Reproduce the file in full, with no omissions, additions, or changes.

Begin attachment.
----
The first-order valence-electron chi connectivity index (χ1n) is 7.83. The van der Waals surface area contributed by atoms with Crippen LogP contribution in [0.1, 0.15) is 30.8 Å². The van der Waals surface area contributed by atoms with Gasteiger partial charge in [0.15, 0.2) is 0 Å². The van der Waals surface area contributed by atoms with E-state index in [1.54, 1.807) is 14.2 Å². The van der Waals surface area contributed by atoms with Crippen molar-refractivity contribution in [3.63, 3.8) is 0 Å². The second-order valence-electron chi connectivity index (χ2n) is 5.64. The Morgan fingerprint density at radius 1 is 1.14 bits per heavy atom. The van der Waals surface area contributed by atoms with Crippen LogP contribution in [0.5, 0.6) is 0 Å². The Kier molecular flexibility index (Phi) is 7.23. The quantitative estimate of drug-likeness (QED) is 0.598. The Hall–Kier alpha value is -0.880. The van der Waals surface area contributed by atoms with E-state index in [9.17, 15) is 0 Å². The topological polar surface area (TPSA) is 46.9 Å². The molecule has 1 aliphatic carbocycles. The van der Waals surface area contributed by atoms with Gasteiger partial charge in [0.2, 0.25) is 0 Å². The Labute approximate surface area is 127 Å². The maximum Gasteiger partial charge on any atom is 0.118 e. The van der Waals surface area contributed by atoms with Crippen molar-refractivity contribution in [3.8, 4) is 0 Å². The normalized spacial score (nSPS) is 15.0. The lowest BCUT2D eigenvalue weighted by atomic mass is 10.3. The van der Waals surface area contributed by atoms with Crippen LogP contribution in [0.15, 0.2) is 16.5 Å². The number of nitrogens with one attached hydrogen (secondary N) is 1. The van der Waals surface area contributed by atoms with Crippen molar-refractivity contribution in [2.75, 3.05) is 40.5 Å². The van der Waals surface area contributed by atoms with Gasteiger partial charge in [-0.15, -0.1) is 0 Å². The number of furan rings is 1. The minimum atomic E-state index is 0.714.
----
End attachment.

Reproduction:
The first-order valence-electron chi connectivity index (χ1n) is 7.83. The van der Waals surface area contributed by atoms with Crippen LogP contribution in [0.1, 0.15) is 30.8 Å². The van der Waals surface area contributed by atoms with Gasteiger partial charge in [0.15, 0.2) is 0 Å². The van der Waals surface area contributed by atoms with E-state index in [1.54, 1.807) is 14.2 Å². The van der Waals surface area contributed by atoms with Crippen molar-refractivity contribution in [3.63, 3.8) is 0 Å². The second-order valence-electron chi connectivity index (χ2n) is 5.64. The Morgan fingerprint density at radius 1 is 1.14 bits per heavy atom. The van der Waals surface area contributed by atoms with Crippen LogP contribution in [0.5, 0.6) is 0 Å². The Kier molecular flexibility index (Phi) is 7.23. The quantitative estimate of drug-likeness (QED) is 0.598. The Hall–Kier alpha value is -0.880. The van der Waals surface area contributed by atoms with E-state index in [9.17, 15) is 0 Å². The topological polar surface area (TPSA) is 46.9 Å². The molecule has 1 aliphatic carbocycles. The van der Waals surface area contributed by atoms with Gasteiger partial charge in [0.2, 0.25) is 0 Å². The Labute approximate surface area is 127 Å². The maximum Gasteiger partial charge on any atom is 0.118 e. The van der Waals surface area contributed by atoms with Crippen molar-refractivity contribution in [3.8, 4) is 0 Å². The normalized spacial score (nSPS) is 15.0. The lowest BCUT2D eigenvalue weighted by atomic mass is 10.3. The van der Waals surface area contributed by atoms with Crippen LogP contribution in [0.15, 0.2) is 16.5 Å². The number of nitrogens with one attached hydrogen (secondary N) is 1. The van der Waals surface area contributed by atoms with Crippen molar-refractivity contribution in [2.75, 3.05) is 40.5 Å². The van der Waals surface area contributed by atoms with Gasteiger partial charge in [-0.15, -0.1) is 0 Å². The number of furan rings is 1. The minimum atomic E-state index is 0.714.